Spring 2013 IAB & Research Review
March 6 - 8

Bernhard E. Boser


MEMS AlN Ultrasonic Transducers for Low-Power Gesture Interfaces in Smart Phones

The emergence of hand-held battery powered devices such as smart phones creates a pressing need for novel user interfaces. A wide array of technologies for augmenting presently dominant touch interfaces are under consideration. Touch-free 3D gesture recognition in particular is receiving a lot of attention from industry and academia with a number of different technologies begin pursued, including both active and passive optical 3D cameras and electrical field sensors.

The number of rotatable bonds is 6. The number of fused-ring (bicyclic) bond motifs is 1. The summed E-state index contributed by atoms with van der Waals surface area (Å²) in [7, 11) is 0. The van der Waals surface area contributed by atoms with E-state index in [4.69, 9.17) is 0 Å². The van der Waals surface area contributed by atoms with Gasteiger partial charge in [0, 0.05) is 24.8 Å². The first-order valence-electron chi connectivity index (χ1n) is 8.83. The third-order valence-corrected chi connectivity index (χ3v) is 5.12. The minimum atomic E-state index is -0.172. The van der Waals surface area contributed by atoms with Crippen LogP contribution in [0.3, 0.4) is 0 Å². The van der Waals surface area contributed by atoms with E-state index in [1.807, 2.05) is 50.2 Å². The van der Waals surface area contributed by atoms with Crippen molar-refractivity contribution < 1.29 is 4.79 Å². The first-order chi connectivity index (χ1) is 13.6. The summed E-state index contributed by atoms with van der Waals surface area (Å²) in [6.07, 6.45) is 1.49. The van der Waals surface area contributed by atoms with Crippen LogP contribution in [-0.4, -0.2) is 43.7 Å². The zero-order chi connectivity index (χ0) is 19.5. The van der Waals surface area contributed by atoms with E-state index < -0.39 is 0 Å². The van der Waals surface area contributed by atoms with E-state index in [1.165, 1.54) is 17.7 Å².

We demonstrate gesture recognition based on ultrasonic transducers. Ultrasonic transduction already finds use in a wide variety of applications including medical imaging, non-destructive sample evaluation, echolocation, and proximity detection. Compared to optical techniques ultrasound has a number of advantages. Independent of ambient illumination, ultrasonic gesture interfaces work both indoors and outdoors or in the dark. Low power dissipation is an enabling advantage of ultrasonic technology: unlike active optical solutions with typical power dissipation of several Watts, ultrasonic transducers operate off micro-Watts, enabling operation even during standby with negligible battery drain. Thanks to the wavelength of sonic waves in air at the millimeter scale, phased array imaging can be employed to scale the device to the chip-scale while still covering a wide field of view and distances up to at least a meter.